John Garner

PLGA from PolySciTech used in fundamental research on in-situ forming implant drug release kinetics.

Blog Post created by John Garner on Aug 1, 2019

One method of delivering drug in a controlled release manner is to load the drug into a biocompatible, water-miscible organic solvent (n-methylpyrrolidinone) along with degradable PLGA. After this solution is injected into a patient the solvent exchanges with the water inside the patient to solidify the PLGA around the drug trapping it until it can be released. This method is used in the popular Atrigel® delivery system which is currently used in clinical products such as sublocade (extended release buprenorphine for addiction therapy). Despite these developments, several factors behind the exact driving mechanisms and controlling factors of in-situ forming gels and their release kinetics still remain to be elucidated. Recently, researchers at Purdue University used PLGA (AP041) from PolySciTech (www.polyscitech.com) to generate a series of in-situ forming implants containing model drug fluorescein. They then carefully tracked the drug release kinetics using a novel MRI methodology to understand the driving factors of release. This research holds promise to improve the development of in-situ implants for drug delivery. Read more: Hopkins, Kelsey A., Nicole Vike, Xin Li, Jacqueline Kennedy, Emma Simmons, Joseph Rispoli, and Luis Solorio. "Noninvasive characterization of In Situ forming implant diffusivity using diffusion-weighted MRI." Journal of Controlled Release (2019). https://www.sciencedirect.com/science/article/pii/S0168365919304067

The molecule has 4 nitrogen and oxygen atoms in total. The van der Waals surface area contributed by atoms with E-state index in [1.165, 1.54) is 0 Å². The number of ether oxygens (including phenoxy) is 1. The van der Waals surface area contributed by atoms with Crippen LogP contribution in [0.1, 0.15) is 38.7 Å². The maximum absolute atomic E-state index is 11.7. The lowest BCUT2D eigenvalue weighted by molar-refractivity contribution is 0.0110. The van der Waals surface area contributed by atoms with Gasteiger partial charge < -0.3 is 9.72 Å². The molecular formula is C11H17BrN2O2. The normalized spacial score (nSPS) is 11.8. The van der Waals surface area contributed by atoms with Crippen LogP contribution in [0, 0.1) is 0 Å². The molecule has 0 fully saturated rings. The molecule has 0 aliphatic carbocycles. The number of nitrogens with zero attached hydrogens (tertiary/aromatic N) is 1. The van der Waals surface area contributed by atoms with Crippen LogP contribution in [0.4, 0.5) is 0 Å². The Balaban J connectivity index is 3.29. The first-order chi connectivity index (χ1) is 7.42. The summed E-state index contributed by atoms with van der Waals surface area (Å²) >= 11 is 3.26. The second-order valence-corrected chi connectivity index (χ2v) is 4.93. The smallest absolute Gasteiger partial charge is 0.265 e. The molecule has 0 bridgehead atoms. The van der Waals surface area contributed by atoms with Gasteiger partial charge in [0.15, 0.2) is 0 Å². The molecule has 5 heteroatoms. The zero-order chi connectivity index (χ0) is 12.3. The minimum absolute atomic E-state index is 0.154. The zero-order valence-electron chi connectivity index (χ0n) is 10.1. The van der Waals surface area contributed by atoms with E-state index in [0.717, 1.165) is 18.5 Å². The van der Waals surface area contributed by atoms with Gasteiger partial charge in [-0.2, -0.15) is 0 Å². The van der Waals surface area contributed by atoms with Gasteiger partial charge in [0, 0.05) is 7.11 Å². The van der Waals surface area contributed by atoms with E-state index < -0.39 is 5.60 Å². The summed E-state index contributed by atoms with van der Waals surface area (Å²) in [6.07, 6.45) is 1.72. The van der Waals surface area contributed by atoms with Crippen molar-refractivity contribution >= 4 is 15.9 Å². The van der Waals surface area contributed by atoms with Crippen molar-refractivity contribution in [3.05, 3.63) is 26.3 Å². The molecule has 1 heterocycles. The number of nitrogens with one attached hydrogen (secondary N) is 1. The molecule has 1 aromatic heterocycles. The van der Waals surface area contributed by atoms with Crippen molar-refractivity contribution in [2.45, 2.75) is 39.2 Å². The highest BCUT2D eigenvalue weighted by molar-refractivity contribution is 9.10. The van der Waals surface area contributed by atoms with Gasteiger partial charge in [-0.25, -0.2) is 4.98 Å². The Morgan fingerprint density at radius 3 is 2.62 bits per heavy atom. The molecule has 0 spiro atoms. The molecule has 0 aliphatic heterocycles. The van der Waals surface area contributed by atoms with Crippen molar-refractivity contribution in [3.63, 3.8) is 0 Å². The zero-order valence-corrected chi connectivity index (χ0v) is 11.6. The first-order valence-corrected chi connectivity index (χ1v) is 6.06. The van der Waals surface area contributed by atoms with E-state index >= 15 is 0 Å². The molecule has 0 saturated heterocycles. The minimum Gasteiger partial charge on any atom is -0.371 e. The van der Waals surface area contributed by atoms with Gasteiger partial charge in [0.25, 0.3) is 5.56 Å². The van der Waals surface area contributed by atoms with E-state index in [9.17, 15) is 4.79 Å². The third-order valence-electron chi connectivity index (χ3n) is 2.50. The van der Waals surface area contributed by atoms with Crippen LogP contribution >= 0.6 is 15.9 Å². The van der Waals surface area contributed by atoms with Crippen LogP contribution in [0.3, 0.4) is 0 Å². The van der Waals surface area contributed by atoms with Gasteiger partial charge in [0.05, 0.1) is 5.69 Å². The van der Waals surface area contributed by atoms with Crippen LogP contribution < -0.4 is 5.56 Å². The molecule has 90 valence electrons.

“Highlights: In situ forming implants (ISFIs) are injectable, long-acting drug release depots. Diffusion-weighted MRI was used as a novel modality to noninvasively analyze ISFIs. DWI can quantify spatial-temporal changes in diffusivity within ISFIs in situ. DWI gives insight into transport properties within ISFIs both in vitro and in vivo. Abstract: In situ forming implants (ISFIs) form a solid drug-eluting depot, releasing drug for an extended period of time after a minimally-invasive injection. Clinical use of ISFIs has been limited because many factors affect drug release kinetics. The aim of this study was to use diffusion-weighted MRI (DWI) to noninvasively quantify spatial-temporal changes in implant diffusivity in situ. ISFIs were formed using poly(lactic-co-glycolic) acid, with a molecular weight of either 15 kDa or 52 kDa, and fluorescein as the mock drug. Drug release, polymer erosion and degradation, and implant diffusivity were analyzed in vitro over 21 days. DWI was also performed in vivo over 5 days. Spatial diffusivity maps of the implant were generated using DWI data. Results showed constant diffusivity at the implant shell ((1.17 ± 0.128) × 10−3 mm2/s) and increasing diffusivity within the interior over time (from (0.268 ± 0.0813) × 10−3 mm2/s during day 1 to (1.88 ± 0.0400) × 10−3 mm2/s at 14 d), which correlated with increasing porosity of the implant microstructure. Implants formed in vivo followed the same diffusivity trend as those in vitro. This study validates the use of DWI to provide novel functional information about implant behavior through its ability to noninvasively characterize transport properties within the implant both in vitro and in vivo. Keywords: in situ forming implants Controlled release Drug delivery MRI Diffusion-weighted imaging Diffusivity.”

 

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